On Jan. 1, 2011, Perry says, boomers will start joining the ranks of senior citizens at the rate of 10,000 a day. And in the meantime, a growing number of middle-aged boomers are gaining their first experience with what will be a long-term and intimate relationship with the country's health care system.
Case in point: After watching demand for inpatient hospital services in New York City shrink steadily in the 1990s, as managed care helped drive down the number of beds needed, patients began showing up in larger numbers in 2000 and pre-9/11 2001. Boomers were seeking care and new technology to deal with the problems of aging: heart failure, coronary artery disease, cardiac arrhythmia, chronic obstructive pulmonary disorders, and pneumonia.
"While the rapid pace of change in the health care system and the uncertainty about population growth in the city make it difficult to predict the future, inpatient services are likely to continue to grow in the next several years due to the aging of the population and further technological advances," says Sharon Salit, the United Hospital Fund's senior policy analyst.
"As utilization increases, costs are going to go up," adds Gould. "There will be a demand for finite resources, such as staffing."
And that's just for starters.
"For many people, the incidence of chronic disease goes up continuously as you age, but it takes a particular turn at 55, 65, and 75," says Isham. "I think that as people get to be 55 or so you have to respond to their needs. We know the baby boomers are breaking that barrier now."
Two key strategies are at the top of Isham's list: preventive medicine campaigns and DM.
Campaigns like HealthPartners's program to encourage members to walk 10,000 steps a day to stay fit is one way of improving the boomers' chances of a fit aging. But with the inevitable growth of chronic disease among boomers, adds Isham, managed care plans have to expand disease management programs.
"The approach of gathering all of your cases of people with given chronic conditions, keeping a registry for evaluating performance, figuring out ways to do things better, is an approach that's very durable," says Isham.
DM has long been the subject of a rancorous debate over its effectiveness. Isham, for his part, believes that DM — administered effectively — is a proven winner. Since 1994, HealthPartners has reduced the hemoglobin A1c levels in its diabetic population by more than 1 point with a substantial reduction in complications. "That's real, tangible control of these chronic conditions that results in better quality of life, fewer episodes of chronic episodes, and lower costs," says Isham.
As the population ages, a growing legion of experts says that DM will need to be structured to handle a huge rise in comorbidities. Only by providing thorough oversight for the many medications and specialists that ailing boomers will need can DM succeed at its goal: coordinating the right care at the right time to avoid costly episodes of bad health among the chronically ill.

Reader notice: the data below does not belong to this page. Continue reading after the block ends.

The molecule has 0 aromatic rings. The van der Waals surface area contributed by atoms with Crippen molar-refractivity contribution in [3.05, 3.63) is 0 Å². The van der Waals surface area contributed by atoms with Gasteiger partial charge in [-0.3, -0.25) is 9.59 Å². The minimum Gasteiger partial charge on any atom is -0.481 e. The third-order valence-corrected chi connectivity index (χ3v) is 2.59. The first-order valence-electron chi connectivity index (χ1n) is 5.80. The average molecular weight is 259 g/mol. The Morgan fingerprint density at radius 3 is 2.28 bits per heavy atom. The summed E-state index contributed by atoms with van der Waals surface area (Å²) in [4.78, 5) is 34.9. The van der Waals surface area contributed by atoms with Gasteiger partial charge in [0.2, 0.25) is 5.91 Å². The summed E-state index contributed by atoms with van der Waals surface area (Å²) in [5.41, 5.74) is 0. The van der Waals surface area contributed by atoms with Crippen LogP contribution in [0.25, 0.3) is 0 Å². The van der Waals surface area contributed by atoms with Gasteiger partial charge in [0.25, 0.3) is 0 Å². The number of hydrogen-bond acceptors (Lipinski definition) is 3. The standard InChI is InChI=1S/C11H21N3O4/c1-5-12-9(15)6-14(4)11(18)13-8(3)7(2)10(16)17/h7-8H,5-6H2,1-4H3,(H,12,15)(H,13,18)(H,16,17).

Susan Rawlings, Aetna's head of retiree markets, offers a personal story to illustrate the trends at work.
When she was house hunting recently, she scouted eight dwellings in one day — all owned by retirees ages 65-plus. And each had been to the doctor that day. About half, she says, appeared lonely and depressed.
That informal survey highlights a disaster in the making. As people age, says Rawlings, comorbidities are not uncommon. Often, a spouse dies and depression follows, which can trigger the rapid onset of new complications.
For managed care, says Rawlings, the challenge is taking a "holistic approach" to an aging member's health — providing access to services that are tailored for an older population. A member in his 30s suffering from diabetes may need a DM program targeted directly at the disease. But many aging members will see a multitude of ailments crop up once one disease strikes. MCOs need to start thinking these issues through now, adds Rawlings, before the boomers qualify for Medicare. And MCOs need to channel the boomers' independent spirit to conform to a new mandate: "They need to become masters of their own health."
And fast. For the boomers, it may all come down to a simple matter of survival in the brave new world of health insurance.
Big employers have been backing away from promises of providing health insurance for retirees, part of the cost shifting that is pressuring members to take more control of their care as they shoulder more of the expense. The new debate over Medicare reform is likely to fuel the issue, says Rawlings, with new measures being discussed that allow boomers to save money for retirement health needs while influencing them to take more responsibility for their health.
"They will become almost forced to become more responsible for their health, and will demand something that supports that," says Rawlings. "I think it's almost inevitable. How far that goes, though, I'm not sure."
For managed care, that means a greater emphasis on providing the information they'll need. Products will be needed that encourage the right mix of medicine, adds Rawlings, without discouraging critically needed care.
But many managed care companies are also balancing the demands of cost shifting from employers unwilling to spend generously for insurance. And that is laying the groundwork for a debate over how increased consumer spending will affect the boomers' level of care. If members are forced to pay an ever-increasing share of the costs, some see a growing reluctance to take advantage of just the kind of services that will best safeguard their health.
"The results vary," says Wayne Miller, vice president for client management at Prescription Solutions, the giant pharmacy benefit manager. "Many health plans are interested in disease management and forms of disease intervention where the focus is on improving prescription compliance. Going to tiers or increasing copays to 60 bucks-plus negates benefits of the formulary. The worst would be to increase copays so high that it becomes illusory, with people not taking medications."